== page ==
Hormones out of whack? Try these tips to naturally realign yourself.
1. Eat more carrots
Too much oestrogen can cause hormonal disruptions in your body, which can lead to PMS, menopausal symptoms, mood swings and acne. Raw carrots contain an indigestible fibre that aids the body’s natural detoxification process by speeding up digestion. This prevents oestrogen from being reabsorbed in the intestine, which can happen if your colon is a little sluggish. This insoluble fibre also helps to remove excess oestrogen from the body by binding to it and allowing it to be safely excreted. In a study published in The New England Journal of Medicine, women that ate 28g of fibre a day had greater faecal excretion of oestrogens and lower plasma concentrations of this hormone than those women that ate only 12g of fibre a day. Try incorporating carrots into your salads and soups or munching on them as a quick-fix snack.
2. Avoid toxins
Toxins found in pesticides, plastics and household chemicals can contain hormone-disrupting chemicals. One such chemical is BPA (Bisphenol A), which can be found in plastic bottles and containers, as well as the lining of tin cans. With data showing that BPA can interfere with women’s fertility and hormonal regulation, it’s best to go BPA-free – particularly if you are heating your container as the heating process has been shown to cause more BPA to leech out. BPA-free plastic containers and bottles are easily available, or look for glass or stainless steel options. BPA is also found in the thermal paper used to make shop receipts so give them a miss if you don’t need them.
3. Cut back on caffeine
‘Caffeine robs the body of important vitamins and minerals, and increases the stress hormone cortisol, which in turn depletes your adrenal glands, leading to oestrogen dominance and a hormonal imbalance,’ says Sally Lewis, author of 50 Things You Can Do Today To Increase Your Fertility (£6.99, Summersdale). In a study published in the American Journal of Epidemiology, women who reported drinking more than 300mg caffeine a day (around three cups of instant coffee) had a 27 per cent lower chance of conceiving during each cycle. Another study published in the American Journal of Clinical Nutrition also suggests that the caffeine levels commonly found in a few cups of coffee could alter oestrogen levels.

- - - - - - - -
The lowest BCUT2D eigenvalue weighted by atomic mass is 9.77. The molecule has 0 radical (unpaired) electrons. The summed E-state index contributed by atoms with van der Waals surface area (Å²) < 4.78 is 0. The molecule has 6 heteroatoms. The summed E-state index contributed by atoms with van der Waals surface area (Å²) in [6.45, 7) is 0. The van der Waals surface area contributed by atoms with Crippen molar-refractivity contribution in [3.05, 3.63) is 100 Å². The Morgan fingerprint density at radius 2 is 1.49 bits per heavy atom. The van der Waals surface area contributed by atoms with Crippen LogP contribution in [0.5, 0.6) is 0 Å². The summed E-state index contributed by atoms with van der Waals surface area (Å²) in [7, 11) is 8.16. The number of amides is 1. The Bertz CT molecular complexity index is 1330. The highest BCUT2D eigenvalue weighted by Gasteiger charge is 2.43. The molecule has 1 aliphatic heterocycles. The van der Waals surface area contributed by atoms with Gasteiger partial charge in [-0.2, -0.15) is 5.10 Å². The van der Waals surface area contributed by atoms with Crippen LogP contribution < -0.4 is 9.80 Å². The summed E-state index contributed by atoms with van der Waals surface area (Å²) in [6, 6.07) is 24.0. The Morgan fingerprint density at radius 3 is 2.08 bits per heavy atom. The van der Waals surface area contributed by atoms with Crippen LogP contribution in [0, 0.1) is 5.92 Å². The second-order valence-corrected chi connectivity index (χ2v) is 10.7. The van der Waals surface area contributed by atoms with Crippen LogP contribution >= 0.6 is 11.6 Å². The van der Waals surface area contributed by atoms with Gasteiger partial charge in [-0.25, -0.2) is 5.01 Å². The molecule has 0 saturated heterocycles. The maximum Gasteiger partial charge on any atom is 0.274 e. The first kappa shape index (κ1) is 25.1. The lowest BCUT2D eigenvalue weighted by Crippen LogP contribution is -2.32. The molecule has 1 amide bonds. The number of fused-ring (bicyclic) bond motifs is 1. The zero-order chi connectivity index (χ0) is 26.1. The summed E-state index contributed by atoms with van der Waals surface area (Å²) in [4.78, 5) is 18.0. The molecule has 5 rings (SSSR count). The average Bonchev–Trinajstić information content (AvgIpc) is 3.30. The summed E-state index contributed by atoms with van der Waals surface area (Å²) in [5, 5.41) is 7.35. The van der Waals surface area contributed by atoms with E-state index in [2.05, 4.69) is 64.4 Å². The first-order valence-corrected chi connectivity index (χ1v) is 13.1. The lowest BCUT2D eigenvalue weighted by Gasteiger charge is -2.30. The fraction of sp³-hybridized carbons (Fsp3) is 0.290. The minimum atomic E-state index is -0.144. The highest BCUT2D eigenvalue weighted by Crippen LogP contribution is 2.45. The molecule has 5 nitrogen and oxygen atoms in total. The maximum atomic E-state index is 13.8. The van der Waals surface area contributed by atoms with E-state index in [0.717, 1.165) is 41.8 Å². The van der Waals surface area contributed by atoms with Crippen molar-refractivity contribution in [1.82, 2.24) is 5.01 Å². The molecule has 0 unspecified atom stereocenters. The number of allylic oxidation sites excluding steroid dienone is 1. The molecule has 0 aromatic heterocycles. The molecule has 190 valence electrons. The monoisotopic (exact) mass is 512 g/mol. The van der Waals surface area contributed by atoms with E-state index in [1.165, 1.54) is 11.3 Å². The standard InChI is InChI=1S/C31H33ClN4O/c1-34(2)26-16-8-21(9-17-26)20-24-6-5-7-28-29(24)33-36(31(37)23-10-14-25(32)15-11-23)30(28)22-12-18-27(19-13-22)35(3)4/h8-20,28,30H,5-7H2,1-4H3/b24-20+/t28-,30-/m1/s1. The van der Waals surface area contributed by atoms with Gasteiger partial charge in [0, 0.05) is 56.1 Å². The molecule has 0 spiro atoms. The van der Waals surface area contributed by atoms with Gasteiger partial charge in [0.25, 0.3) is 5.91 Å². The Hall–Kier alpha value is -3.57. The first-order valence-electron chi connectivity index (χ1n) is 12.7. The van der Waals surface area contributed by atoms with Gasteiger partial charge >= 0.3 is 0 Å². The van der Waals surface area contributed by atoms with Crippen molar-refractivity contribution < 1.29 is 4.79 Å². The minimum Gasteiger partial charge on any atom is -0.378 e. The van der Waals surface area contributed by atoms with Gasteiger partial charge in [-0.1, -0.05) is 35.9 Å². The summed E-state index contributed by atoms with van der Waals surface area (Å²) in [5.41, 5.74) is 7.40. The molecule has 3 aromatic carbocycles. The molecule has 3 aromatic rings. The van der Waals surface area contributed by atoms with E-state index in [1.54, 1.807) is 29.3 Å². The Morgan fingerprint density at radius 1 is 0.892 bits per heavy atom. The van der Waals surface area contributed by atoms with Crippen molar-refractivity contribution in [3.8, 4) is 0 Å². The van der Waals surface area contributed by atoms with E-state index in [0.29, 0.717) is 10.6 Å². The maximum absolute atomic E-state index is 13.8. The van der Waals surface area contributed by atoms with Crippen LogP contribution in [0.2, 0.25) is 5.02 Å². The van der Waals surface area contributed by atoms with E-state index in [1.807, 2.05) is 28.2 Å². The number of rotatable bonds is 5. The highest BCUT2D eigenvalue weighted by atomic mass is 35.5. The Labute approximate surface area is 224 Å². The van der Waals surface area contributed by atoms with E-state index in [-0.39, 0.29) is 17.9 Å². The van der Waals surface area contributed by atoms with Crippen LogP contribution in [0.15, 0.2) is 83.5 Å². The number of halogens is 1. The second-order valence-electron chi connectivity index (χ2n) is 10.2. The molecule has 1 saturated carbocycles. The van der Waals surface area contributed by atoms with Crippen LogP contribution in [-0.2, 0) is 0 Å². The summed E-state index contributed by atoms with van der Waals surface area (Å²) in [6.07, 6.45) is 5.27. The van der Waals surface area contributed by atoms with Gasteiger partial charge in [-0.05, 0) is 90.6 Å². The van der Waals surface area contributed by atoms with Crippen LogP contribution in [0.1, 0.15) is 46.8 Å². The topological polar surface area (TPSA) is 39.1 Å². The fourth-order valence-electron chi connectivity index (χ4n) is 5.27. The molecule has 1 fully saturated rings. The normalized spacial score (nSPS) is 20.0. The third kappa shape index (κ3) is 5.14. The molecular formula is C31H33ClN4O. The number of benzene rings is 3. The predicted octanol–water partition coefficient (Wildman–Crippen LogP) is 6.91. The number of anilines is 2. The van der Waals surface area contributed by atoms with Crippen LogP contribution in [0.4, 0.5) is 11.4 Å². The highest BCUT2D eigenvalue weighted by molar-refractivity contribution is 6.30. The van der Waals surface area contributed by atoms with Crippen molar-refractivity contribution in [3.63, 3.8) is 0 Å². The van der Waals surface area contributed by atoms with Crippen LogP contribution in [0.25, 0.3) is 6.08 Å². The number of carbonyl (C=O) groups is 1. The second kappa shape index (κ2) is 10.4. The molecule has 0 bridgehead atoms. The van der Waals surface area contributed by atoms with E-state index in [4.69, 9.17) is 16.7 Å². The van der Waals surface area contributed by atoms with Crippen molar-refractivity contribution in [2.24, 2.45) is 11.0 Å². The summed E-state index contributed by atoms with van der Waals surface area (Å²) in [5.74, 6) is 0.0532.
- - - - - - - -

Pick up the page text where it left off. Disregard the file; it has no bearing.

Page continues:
4. Don’t overdo the exercise
While exercise can boost feel-good hormones like serotonin, intense or extended exercise can raise your cortisol levels. A study on men done at the University of North Carolina showed a relationship between elevated cortisol and decreased testosterone after endurance exercise. Keeping your workouts shorter may help prevent excessive cortisol release and improve your recovery time. You could also try opting for exercises such as yoga or Pilates. A study in the International Journal of Clinical and Experimental Physiology found yoga to be effective in reducing stress and maintaining hormonal balance.
5. Get enough sleep
Your body does a lot of its hormonal activity during sleep. If you skimp on your shut-eye you are at risk of throwing numerous hormonal mechanisms out of sync. In a study published in The Lancet, sleep debt was found to have a harmful impact on endocrine function, altering the production and action of hormones, increasing blood levels of cortisol and dampening the secretion of thyroid-stimulating hormones. In order to get a good night’s rest, reduce the amount of light in your room. Light inhibits melatonin secretion, which is key to a restful sleep. You can also try snacking on a few melatonin-rich cherries before bedtime.